In early 80's, my family lived in a district called "Nicaragdao", named after strife-torn Nicaragua. Our place was also called "Killing Fields" (remember the film about Cambodia?) and there was actually a village next to ours that was called "Baryo Patay" ( Killing Village).  I was 10 and was already exposed to such ordeal where gun fires woke me up in the middle of the night, where Ma would pile everything up on our wall; tables, chairs and basins, just to thicken our wooden wall and at least make it a bit like bullet-proof wall to keep all 6 children safe until the break of dawn. I would be most glad when Pa would be away on a business trip when things like that happened because men would be asked to either join the insurgent group to fight against the military, or be searched  by the government armed forces. It depends on what group comes first. I feared more for my father to be caught in trouble with either group than for me to be hit by stray bullets. I remember one night, one very bright night, brighter than daylight because huge searchlights were installed behind our house. The military men, lined on the bridge behind our house, were aiming their guns toward our house while the rebels, grouped in the one-goal basketball court in front our house, were shouting in unison "US-Marcos ibagsak (overthrow)".The air was filled with smoke. I could tell it was marijuana. Maybe the smoke made that 10-year old girl braver because I refused my Ma's urgings to stay when I needed to go to the loo, which was outside the house. Our rented house was built by the river and the back house in stilts was on the river. So, you can imagine little twigs of legs shuffling on wooden planks to get to the loo on time. I've seen, through the cracks on the floor, armed men crawling to get to the other side. No one noticed me. Hah! I was invisible and invincible.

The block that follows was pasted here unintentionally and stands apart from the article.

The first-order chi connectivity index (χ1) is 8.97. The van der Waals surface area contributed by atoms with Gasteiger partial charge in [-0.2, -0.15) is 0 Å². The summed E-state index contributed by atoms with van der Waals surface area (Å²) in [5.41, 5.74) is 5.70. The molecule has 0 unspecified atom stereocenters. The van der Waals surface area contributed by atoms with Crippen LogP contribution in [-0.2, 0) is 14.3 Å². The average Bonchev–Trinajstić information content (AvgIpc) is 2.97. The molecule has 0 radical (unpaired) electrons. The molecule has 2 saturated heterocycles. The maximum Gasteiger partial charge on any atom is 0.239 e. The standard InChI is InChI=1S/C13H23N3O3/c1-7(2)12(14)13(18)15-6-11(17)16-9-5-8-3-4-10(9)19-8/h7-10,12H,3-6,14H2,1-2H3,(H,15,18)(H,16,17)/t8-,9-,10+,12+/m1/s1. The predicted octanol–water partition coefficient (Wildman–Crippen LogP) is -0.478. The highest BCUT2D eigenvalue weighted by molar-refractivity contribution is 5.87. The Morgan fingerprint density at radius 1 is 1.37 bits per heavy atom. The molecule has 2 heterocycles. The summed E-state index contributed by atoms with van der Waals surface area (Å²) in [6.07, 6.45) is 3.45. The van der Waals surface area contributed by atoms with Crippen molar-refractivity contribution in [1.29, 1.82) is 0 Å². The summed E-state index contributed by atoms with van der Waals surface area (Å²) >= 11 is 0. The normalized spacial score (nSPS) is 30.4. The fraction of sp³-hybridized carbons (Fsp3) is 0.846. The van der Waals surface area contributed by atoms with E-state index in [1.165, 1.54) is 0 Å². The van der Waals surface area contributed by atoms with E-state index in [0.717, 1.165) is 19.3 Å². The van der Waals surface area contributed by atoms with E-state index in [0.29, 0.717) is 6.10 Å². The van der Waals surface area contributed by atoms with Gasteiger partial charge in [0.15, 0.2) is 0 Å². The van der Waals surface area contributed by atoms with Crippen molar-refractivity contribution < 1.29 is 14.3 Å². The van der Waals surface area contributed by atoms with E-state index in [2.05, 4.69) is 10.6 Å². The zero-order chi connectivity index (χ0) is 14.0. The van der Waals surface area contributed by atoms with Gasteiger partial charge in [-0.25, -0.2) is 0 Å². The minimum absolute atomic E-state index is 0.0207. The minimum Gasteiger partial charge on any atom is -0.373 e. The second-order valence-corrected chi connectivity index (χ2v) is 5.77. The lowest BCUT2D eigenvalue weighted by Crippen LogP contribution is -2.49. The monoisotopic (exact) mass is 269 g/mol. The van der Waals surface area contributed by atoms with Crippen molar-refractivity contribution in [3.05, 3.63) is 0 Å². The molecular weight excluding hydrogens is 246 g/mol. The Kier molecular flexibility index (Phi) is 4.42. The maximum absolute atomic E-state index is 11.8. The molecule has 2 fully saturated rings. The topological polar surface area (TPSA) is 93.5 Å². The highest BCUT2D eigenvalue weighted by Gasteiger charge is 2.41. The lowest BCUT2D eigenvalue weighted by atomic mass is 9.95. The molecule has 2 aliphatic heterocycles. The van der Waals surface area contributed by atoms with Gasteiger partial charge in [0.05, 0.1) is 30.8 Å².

So, that show last night was a mockery; an insult to the blood of those men whose lives were sacrificed for the principle they stood for. At least, I've seen them true to the ideals they held on, foolish they maybe for not knowing what side was right and wrong but at least they were there fighting real battles.

Last night, I felt like my emotion was played at. I felt tricked. You know that feeling? My eyes were glued on the hands cuffed hard and tight but were instantly released after some whispered promises were made. What a scorn to the bullet stuck forever in the head of a childhood crush; and a joke to the "injan pana (Indian arrow)" that was stuck in the heart of the man I saw running for safety in our balcony!

My neighbors, they laughed, and they are laughing in convulsion as I type this. They are in celebration. They think they won the battle, that they outwitted the law. They don't realize that there are real battles worth fighting for. And may the oath those men in uniform made came back to them like "injan pana" which never rests until it is served.